Richmond Pushes Away from Cash Bail, Joining Trend

Michael N. Herring, the Virginia city’s top prosecutor, said his staffers will now recommend release without bail for most defendants. He said the cash bail system “strikes me as unfair” and does not ensure that accused criminals will appear in court.

Richmond, Va., has joined a growing number of American cities and states that are abandoning cash bail for many criminal defendants. The city’s Times-Dispatch reports that Richmond prosecutors will no longer seek cash bail bonds for many of those awaiting trial. In theory, the cash investment by defendants ensure their good behavior and their presence at trial. But Richmond Commonwealth’s Attorney Michael N. Herring said, “It strikes me as unfair, and it doesn’t ensure anything.” Prosecutors in his office are now instructed to make a good-faith assessment of a defendant’s risk to the community. “If they don’t believe the person poses an unacceptable risk of harm, then they are to recommend [to the judge] release with appropriate pretrial conditions,” he said.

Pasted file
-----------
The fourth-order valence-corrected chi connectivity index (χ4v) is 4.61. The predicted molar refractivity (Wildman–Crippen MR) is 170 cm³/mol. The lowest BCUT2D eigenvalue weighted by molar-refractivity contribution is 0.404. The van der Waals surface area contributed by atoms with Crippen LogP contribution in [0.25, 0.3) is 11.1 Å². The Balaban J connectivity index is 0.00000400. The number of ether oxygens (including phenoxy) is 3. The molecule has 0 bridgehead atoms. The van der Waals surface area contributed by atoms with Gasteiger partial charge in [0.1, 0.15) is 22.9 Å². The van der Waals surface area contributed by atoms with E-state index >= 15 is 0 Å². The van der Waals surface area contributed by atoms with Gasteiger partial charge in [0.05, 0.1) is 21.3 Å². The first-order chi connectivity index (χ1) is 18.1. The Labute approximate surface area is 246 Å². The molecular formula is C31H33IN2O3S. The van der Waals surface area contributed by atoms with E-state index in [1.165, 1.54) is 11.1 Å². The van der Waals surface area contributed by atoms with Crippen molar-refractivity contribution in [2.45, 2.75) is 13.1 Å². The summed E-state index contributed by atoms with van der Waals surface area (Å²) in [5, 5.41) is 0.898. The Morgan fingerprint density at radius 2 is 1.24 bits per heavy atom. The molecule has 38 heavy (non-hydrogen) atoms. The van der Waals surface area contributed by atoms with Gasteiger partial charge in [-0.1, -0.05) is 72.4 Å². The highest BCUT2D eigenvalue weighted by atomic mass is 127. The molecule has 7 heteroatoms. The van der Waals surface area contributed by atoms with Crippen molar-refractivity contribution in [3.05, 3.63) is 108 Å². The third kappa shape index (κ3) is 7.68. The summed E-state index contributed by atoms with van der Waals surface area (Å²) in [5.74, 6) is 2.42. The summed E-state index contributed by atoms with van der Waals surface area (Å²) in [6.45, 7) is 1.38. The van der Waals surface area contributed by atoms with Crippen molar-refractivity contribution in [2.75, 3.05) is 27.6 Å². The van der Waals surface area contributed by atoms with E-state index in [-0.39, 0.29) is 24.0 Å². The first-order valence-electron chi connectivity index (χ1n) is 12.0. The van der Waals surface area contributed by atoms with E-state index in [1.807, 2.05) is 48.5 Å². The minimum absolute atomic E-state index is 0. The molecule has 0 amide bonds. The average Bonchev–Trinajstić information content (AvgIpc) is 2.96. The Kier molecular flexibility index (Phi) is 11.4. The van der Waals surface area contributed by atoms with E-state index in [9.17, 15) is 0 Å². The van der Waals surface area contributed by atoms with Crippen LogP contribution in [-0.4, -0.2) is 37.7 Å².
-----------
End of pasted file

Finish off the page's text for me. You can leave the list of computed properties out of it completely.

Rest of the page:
If a prosecutor believes a defendant poses an unacceptable risk, then they are simply to recommend that the person be confined to jail, Herring said. Bill Farrar of the ACLU of Virginia said, “There’s plenty of anecdotal research to show that the cash bail system is slanted against people of color and people who don’t have the ability to pay.” Many states and cities have instituted bail reforms, although some are considering restoring cash bail in some instances after criticism that the reforms are too lenient.